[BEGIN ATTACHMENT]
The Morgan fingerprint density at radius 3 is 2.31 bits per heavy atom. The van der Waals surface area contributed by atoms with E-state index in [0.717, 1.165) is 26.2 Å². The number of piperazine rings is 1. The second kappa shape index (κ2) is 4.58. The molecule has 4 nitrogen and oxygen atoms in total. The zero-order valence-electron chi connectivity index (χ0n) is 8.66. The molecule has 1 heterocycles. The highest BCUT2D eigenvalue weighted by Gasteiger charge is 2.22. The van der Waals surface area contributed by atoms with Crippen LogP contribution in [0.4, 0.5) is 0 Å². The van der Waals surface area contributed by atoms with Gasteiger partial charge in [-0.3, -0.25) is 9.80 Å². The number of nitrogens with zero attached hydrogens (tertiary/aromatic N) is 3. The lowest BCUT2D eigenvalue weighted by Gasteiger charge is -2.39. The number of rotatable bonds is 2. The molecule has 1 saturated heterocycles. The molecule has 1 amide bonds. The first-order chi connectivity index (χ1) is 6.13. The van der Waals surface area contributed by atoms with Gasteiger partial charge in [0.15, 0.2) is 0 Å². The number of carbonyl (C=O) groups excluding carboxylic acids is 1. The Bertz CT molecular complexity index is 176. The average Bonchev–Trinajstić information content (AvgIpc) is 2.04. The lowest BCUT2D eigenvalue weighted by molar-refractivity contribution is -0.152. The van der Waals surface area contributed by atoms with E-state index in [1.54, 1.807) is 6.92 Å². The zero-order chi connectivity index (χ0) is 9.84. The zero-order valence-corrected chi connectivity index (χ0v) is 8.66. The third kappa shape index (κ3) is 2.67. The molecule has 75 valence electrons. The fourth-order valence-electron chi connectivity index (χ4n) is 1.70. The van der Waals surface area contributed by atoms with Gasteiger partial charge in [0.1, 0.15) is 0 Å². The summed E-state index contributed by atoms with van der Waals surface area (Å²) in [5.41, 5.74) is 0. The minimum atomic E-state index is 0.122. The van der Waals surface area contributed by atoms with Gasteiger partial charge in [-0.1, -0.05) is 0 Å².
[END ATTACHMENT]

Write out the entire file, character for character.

The Morgan fingerprint density at radius 3 is 2.31 bits per heavy atom. The van der Waals surface area contributed by atoms with E-state index in [0.717, 1.165) is 26.2 Å². The number of piperazine rings is 1. The second kappa shape index (κ2) is 4.58. The molecule has 4 nitrogen and oxygen atoms in total. The zero-order valence-electron chi connectivity index (χ0n) is 8.66. The molecule has 1 heterocycles. The highest BCUT2D eigenvalue weighted by Gasteiger charge is 2.22. The van der Waals surface area contributed by atoms with Crippen LogP contribution in [0.4, 0.5) is 0 Å². The van der Waals surface area contributed by atoms with Gasteiger partial charge in [-0.3, -0.25) is 9.80 Å². The number of nitrogens with zero attached hydrogens (tertiary/aromatic N) is 3. The lowest BCUT2D eigenvalue weighted by Gasteiger charge is -2.39. The number of rotatable bonds is 2. The molecule has 1 saturated heterocycles. The molecule has 1 amide bonds. The first-order chi connectivity index (χ1) is 6.13. The van der Waals surface area contributed by atoms with Gasteiger partial charge in [0.15, 0.2) is 0 Å². The number of carbonyl (C=O) groups excluding carboxylic acids is 1. The Bertz CT molecular complexity index is 176. The average Bonchev–Trinajstić information content (AvgIpc) is 2.04. The lowest BCUT2D eigenvalue weighted by molar-refractivity contribution is -0.152. The van der Waals surface area contributed by atoms with E-state index in [1.54, 1.807) is 6.92 Å². The zero-order chi connectivity index (χ0) is 9.84. The zero-order valence-corrected chi connectivity index (χ0v) is 8.66. The third kappa shape index (κ3) is 2.67. The molecule has 75 valence electrons. The fourth-order valence-electron chi connectivity index (χ4n) is 1.70. The van der Waals surface area contributed by atoms with Gasteiger partial charge in [0.1, 0.15) is 0 Å². The summed E-state index contributed by atoms with van der Waals surface area (Å²) in [5.41, 5.74) is 0. The minimum atomic E-state index is 0.122. The van der Waals surface area contributed by atoms with Gasteiger partial charge in [-0.1, -0.05) is 0 Å².